Geometric thinking, he says, recognizes time impacts money growth progressions. “Linear thinking is anchored by nearby observations of how unexciting money grows over the first six or seven years,” says Uffman. “Linear thinking is shaped by this experience of observing savings growth these first few years of a career. Unfortunately, solving financial problems based on experience of the early years of career, will cause a significant damage to your financial good over time.”
Uffman further says paying off debt first uses a linear yard stick as if money’s growth progressions are somewhat flat if observed when graphed, creating the illusion that wealth grows slowly in non-exciting way. “So, why not pay off debt first if money grows slowly?” he asked. “That’s the false illusion because wealth grows sharply — not slowly — but generally after about seven years. So linear thinking individuals might say: ‘Well, I’ll start saving about then.'”
Here’s the problem with that says Uffman. “There’s a huge cost in waiting to save,” he says. “A young person just needs to compare the two competing strategies in terms of their financial position in terms of accumulated wealth versus debt levels at these three milestone dates: seven years out, 10 years out and 15 years out. What they will likely observe is the money that they don’t use to pay off debt that is left to be saved to grow geometrically, will begin to rise almost like a jet taking off around year seven, then begin a steep upward climb from that point on. That’s how annual savings grows.”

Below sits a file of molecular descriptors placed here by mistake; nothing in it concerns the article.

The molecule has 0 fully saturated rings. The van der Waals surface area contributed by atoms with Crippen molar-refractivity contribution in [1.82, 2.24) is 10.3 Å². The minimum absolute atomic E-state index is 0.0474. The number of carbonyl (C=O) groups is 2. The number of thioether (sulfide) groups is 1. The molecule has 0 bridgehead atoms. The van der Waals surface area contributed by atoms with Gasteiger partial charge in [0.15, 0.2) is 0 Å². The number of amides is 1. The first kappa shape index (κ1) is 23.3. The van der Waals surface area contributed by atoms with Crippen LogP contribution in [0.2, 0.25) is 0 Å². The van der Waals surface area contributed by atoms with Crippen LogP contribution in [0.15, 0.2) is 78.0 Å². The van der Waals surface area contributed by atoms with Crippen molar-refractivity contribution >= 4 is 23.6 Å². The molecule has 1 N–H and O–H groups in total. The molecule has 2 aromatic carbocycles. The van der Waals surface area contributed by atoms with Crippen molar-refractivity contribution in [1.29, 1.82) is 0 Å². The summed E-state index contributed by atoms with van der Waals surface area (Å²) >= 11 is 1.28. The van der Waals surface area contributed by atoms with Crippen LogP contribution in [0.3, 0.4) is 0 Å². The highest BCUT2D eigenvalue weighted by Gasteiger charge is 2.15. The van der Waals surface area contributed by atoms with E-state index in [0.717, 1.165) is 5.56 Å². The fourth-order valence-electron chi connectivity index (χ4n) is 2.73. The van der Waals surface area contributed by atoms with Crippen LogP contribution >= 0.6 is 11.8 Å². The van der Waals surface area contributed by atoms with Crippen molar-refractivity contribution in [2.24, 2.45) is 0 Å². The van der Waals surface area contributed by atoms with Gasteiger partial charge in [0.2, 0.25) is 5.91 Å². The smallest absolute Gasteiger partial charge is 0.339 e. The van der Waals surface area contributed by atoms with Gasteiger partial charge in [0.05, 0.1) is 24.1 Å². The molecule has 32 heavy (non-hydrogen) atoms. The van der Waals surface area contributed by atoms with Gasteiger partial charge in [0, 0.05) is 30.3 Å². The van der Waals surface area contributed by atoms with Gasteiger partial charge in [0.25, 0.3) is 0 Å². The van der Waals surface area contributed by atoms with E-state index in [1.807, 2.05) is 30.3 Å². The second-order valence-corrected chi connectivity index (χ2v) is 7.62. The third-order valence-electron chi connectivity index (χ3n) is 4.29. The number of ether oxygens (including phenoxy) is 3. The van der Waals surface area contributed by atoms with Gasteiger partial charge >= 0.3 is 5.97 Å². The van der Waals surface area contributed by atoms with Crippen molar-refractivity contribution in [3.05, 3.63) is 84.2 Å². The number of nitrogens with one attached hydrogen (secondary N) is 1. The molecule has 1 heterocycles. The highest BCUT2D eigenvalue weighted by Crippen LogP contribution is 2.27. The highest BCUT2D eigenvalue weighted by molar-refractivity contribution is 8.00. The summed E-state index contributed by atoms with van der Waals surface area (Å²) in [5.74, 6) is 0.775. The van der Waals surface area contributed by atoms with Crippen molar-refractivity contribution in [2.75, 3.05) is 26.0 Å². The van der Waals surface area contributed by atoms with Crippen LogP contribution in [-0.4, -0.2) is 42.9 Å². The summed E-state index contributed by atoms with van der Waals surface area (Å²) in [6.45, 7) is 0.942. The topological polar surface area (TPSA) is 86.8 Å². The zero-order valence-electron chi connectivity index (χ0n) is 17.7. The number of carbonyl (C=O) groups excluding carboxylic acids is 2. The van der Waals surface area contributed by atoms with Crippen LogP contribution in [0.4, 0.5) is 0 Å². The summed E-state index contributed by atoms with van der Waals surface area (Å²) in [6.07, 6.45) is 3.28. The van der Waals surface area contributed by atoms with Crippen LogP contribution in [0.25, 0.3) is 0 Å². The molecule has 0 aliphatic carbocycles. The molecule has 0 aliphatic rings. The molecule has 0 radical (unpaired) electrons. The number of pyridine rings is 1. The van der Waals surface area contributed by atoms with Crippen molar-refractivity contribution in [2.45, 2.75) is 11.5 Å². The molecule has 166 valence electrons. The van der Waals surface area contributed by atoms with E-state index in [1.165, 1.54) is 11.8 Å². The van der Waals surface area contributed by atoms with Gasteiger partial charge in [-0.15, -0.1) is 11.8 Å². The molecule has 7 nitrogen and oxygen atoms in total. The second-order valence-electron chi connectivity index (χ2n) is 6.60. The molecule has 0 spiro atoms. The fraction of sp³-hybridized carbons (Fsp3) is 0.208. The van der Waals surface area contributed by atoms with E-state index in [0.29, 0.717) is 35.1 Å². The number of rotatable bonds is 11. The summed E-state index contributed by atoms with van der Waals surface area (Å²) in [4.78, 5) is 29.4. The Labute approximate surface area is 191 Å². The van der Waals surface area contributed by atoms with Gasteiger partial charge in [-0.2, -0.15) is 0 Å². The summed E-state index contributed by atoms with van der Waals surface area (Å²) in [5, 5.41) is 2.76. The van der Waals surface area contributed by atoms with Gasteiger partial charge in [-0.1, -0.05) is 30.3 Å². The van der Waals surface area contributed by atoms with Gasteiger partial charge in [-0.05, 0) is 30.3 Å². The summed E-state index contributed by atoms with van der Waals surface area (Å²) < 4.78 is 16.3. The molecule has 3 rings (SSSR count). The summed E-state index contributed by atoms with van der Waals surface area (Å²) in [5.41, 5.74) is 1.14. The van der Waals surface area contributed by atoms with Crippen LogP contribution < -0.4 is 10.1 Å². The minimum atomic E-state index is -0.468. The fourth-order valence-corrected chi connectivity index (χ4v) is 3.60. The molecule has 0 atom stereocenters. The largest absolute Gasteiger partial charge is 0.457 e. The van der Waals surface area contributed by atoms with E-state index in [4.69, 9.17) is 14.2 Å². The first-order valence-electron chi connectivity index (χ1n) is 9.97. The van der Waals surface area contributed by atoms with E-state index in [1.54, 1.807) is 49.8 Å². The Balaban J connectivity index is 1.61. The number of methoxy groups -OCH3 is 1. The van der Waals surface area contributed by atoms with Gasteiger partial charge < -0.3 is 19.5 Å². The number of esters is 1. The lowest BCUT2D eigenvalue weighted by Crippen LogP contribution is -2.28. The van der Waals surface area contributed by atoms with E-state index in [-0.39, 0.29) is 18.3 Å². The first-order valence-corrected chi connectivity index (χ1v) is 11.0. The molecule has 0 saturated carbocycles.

Paying off debt first, he says, just delays when this progression can begin. “A delay with a shorter runway of time over a working career,” says Uffman. “Thus, there is huge cost to waiting to save. Actually through using geometric thinking, you find after about 15 years, that’s when to get out of student debt. At this point the saving growth curve is very steep, so debt pay down will not dampen the wealth curve rise as much.”
Finally, he says, there is a reason for the “cash is king” maxim. “For a young person, leaving oneself with no cash and no debt because of the rush to pay off student debt, is a much vulnerable situation if one lost a job for example,” he says. “When you have cash, you can weather obstacles much better even with the student debt still in tow.”
Another cost of waiting, he says, is not funding as fast as possible a Roth IRA or Roth 401(k) account. “This a gift from the boomers to the younger generations,” says Uffman. “But it’s a gift you only get to enjoy if you save as much you can within the Roth ‘tax-free-forever’ environment.”